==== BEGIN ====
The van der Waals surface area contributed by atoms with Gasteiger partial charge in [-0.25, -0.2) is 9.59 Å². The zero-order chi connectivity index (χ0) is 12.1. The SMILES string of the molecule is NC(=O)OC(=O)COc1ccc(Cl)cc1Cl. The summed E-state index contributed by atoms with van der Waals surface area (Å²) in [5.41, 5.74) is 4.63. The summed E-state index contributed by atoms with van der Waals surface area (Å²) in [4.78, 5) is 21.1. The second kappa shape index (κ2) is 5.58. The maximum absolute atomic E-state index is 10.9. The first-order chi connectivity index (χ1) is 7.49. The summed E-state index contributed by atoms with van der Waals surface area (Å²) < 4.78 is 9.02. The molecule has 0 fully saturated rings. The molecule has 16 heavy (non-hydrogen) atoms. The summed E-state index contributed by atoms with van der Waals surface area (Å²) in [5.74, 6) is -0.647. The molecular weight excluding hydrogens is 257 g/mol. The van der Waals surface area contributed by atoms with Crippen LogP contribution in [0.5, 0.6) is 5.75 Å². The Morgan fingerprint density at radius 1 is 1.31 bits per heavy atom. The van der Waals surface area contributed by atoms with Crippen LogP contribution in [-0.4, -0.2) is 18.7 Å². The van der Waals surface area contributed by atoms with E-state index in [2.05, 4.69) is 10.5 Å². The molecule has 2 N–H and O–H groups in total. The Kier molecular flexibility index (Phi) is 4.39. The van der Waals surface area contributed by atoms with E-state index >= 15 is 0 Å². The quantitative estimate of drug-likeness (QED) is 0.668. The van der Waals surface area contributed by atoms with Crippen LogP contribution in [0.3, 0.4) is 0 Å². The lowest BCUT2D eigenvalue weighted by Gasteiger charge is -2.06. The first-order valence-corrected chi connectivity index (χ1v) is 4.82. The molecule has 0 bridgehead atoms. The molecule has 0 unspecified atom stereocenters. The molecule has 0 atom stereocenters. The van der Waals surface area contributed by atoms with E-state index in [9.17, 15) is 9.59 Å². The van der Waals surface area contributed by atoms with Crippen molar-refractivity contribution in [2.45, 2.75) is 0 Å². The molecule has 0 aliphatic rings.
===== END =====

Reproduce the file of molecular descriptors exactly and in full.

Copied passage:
The van der Waals surface area contributed by atoms with Gasteiger partial charge in [-0.25, -0.2) is 9.59 Å². The zero-order chi connectivity index (χ0) is 12.1. The SMILES string of the molecule is NC(=O)OC(=O)COc1ccc(Cl)cc1Cl. The summed E-state index contributed by atoms with van der Waals surface area (Å²) in [5.41, 5.74) is 4.63. The summed E-state index contributed by atoms with van der Waals surface area (Å²) in [4.78, 5) is 21.1. The second kappa shape index (κ2) is 5.58. The maximum absolute atomic E-state index is 10.9. The first-order chi connectivity index (χ1) is 7.49. The summed E-state index contributed by atoms with van der Waals surface area (Å²) < 4.78 is 9.02. The molecule has 0 fully saturated rings. The molecule has 16 heavy (non-hydrogen) atoms. The summed E-state index contributed by atoms with van der Waals surface area (Å²) in [5.74, 6) is -0.647. The molecular weight excluding hydrogens is 257 g/mol. The van der Waals surface area contributed by atoms with Crippen LogP contribution in [0.5, 0.6) is 5.75 Å². The Morgan fingerprint density at radius 1 is 1.31 bits per heavy atom. The van der Waals surface area contributed by atoms with Crippen LogP contribution in [-0.4, -0.2) is 18.7 Å². The van der Waals surface area contributed by atoms with E-state index in [2.05, 4.69) is 10.5 Å². The molecule has 2 N–H and O–H groups in total. The Kier molecular flexibility index (Phi) is 4.39. The van der Waals surface area contributed by atoms with E-state index >= 15 is 0 Å². The quantitative estimate of drug-likeness (QED) is 0.668. The van der Waals surface area contributed by atoms with Crippen LogP contribution in [0.3, 0.4) is 0 Å². The lowest BCUT2D eigenvalue weighted by Gasteiger charge is -2.06. The first-order valence-corrected chi connectivity index (χ1v) is 4.82. The molecule has 0 bridgehead atoms. The molecule has 0 unspecified atom stereocenters. The molecule has 0 atom stereocenters. The van der Waals surface area contributed by atoms with E-state index in [9.17, 15) is 9.59 Å². The van der Waals surface area contributed by atoms with Crippen molar-refractivity contribution in [2.45, 2.75) is 0 Å². The molecule has 0 aliphatic rings.